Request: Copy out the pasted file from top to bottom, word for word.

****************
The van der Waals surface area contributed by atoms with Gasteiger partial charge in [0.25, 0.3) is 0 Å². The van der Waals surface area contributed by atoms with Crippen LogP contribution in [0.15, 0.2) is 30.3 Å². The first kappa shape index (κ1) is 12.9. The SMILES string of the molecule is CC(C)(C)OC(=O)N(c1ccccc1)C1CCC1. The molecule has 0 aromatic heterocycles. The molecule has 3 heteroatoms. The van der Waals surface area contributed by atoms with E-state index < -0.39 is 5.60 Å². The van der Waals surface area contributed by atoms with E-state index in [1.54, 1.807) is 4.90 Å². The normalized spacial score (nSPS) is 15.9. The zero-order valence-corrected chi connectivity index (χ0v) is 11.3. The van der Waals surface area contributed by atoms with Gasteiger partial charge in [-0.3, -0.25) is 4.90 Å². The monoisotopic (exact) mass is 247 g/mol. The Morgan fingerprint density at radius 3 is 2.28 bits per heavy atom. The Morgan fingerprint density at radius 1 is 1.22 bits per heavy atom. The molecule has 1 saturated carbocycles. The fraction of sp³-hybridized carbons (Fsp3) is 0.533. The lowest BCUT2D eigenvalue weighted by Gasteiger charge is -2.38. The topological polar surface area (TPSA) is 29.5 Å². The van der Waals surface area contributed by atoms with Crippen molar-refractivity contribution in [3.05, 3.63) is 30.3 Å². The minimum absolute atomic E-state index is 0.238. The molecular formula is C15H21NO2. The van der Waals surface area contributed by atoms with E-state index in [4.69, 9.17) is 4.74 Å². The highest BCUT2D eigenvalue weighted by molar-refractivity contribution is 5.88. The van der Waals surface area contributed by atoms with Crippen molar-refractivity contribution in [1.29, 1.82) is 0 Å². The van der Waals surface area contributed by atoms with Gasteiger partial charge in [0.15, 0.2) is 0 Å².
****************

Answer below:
The van der Waals surface area contributed by atoms with Gasteiger partial charge in [0.25, 0.3) is 0 Å². The van der Waals surface area contributed by atoms with Crippen LogP contribution in [0.15, 0.2) is 30.3 Å². The first kappa shape index (κ1) is 12.9. The SMILES string of the molecule is CC(C)(C)OC(=O)N(c1ccccc1)C1CCC1. The molecule has 0 aromatic heterocycles. The molecule has 3 heteroatoms. The van der Waals surface area contributed by atoms with E-state index < -0.39 is 5.60 Å². The van der Waals surface area contributed by atoms with E-state index in [1.54, 1.807) is 4.90 Å². The normalized spacial score (nSPS) is 15.9. The zero-order valence-corrected chi connectivity index (χ0v) is 11.3. The van der Waals surface area contributed by atoms with Gasteiger partial charge in [-0.3, -0.25) is 4.90 Å². The monoisotopic (exact) mass is 247 g/mol. The Morgan fingerprint density at radius 3 is 2.28 bits per heavy atom. The Morgan fingerprint density at radius 1 is 1.22 bits per heavy atom. The molecule has 1 saturated carbocycles. The fraction of sp³-hybridized carbons (Fsp3) is 0.533. The lowest BCUT2D eigenvalue weighted by Gasteiger charge is -2.38. The topological polar surface area (TPSA) is 29.5 Å². The van der Waals surface area contributed by atoms with Crippen molar-refractivity contribution in [3.05, 3.63) is 30.3 Å². The minimum absolute atomic E-state index is 0.238. The molecular formula is C15H21NO2. The van der Waals surface area contributed by atoms with E-state index in [4.69, 9.17) is 4.74 Å². The highest BCUT2D eigenvalue weighted by molar-refractivity contribution is 5.88. The van der Waals surface area contributed by atoms with Crippen molar-refractivity contribution in [1.29, 1.82) is 0 Å². The van der Waals surface area contributed by atoms with Gasteiger partial charge in [0.15, 0.2) is 0 Å².